Meditation on breath: Meditation on breath at the bridge of the nostrils can be either a beginning practice, or it can be a very deep practice, if one truly has the ability to focus. To do this simple practice as a deep practice can come much more easily by systematically working first with the other levels and dimensions.
Meditation on a point: After the mind has been systematically moved from 3, to 2, and to 1 dimension of attention, it becomes much easier to hold attention on a point. This gentle holding of attention is the concentration that leads to meditation, that leads to samadhi.

Space or chakra: Whether you call it a chakra or merely a space, an extremely important part of meditation is holding attention in a particular space, such as between the breasts or between the eyebrows. 

0-dimension: Whether you are watching an inner object, remembering a mantra, listening to inner sound, or witnessing a stream of thoughts, it is best to hold attention in one space while you do that. This is holding attention in 0-dimension.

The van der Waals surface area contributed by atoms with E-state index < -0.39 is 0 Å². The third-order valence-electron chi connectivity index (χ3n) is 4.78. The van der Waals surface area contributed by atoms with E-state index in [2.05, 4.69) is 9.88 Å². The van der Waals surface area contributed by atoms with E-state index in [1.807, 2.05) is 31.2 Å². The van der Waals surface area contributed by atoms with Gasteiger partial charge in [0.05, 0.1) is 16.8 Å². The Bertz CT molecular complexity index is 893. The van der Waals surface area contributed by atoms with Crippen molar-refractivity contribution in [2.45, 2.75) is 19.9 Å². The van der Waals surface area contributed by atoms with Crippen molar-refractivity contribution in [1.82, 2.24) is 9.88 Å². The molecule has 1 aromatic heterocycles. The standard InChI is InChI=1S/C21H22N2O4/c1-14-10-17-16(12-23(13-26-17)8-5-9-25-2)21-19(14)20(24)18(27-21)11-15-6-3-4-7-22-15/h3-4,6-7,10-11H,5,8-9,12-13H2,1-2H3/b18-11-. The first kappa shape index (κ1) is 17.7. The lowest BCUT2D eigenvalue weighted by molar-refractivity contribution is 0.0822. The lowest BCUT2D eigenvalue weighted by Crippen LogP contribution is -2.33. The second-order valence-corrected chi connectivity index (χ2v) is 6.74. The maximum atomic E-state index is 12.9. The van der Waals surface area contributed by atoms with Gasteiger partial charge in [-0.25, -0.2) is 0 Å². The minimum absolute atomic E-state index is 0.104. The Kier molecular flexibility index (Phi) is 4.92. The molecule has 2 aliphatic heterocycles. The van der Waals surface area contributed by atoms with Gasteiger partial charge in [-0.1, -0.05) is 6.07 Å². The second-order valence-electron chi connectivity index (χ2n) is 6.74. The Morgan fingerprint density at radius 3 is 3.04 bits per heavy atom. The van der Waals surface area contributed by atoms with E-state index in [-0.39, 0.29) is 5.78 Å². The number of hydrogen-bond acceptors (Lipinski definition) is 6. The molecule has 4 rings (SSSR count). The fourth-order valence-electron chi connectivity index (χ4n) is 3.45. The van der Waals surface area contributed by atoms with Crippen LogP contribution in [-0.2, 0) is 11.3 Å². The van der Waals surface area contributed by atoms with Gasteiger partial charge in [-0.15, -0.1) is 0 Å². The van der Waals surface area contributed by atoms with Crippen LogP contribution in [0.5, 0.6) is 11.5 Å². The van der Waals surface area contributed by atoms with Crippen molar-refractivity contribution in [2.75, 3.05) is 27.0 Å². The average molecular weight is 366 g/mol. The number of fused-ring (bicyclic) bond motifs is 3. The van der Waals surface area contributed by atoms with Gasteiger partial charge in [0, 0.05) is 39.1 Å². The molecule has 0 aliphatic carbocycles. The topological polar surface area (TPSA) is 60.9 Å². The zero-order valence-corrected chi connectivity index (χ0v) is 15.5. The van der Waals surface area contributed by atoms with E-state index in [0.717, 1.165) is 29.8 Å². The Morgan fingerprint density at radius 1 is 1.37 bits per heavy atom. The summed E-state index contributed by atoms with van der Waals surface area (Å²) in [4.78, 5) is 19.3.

Finding the point: The word bindu means point. In the subtle body, beyond all of the other dimensions, there comes the direct experience of a point, a bindu, in the inner world. This point is like a point of light or a pearl.

Beyond dimensions: Eventually this bindu is pierced, gone beyond, into the direct experience of the absolute reality, and this is the goal of meditation. It is beyond all dimensions of time, space, and causation.



This site is devoted to presenting the ancient Self-Realization path of the Tradition of the Himalayan masters in simple, understandable and beneficial ways, while not compromising quality or depth. The goal of our sadhana or practices is the highest Joy that comes from the Realization in direct experience of the center of consciousness, the Self, the Atman or Purusha, which is one and the same with the Absolute Reality. This Self-Realization comes through Yoga meditation of the Yoga Sutras, the contemplative insight of Advaita Vedanta, and the intense devotion of Samaya Sri Vidya Tantra, the three of which complement one another like fingers on a hand. We employ the classical approaches of Raja, Jnana, Karma, and Bhakti Yoga, as well as Hatha, Kriya, Kundalini, Laya, Mantra, Nada, Siddha, and Tantra Yoga. Meditation, contemplation, mantra and prayer finally converge into a unified force directed towards the final stage, piercing the pearl of wisdom called bindu, leading to the Absolute.








Yoga Nidra Meditation CD by Swami Jnaneshvara
Yoga Nidra CD
Swami Jnaneshvara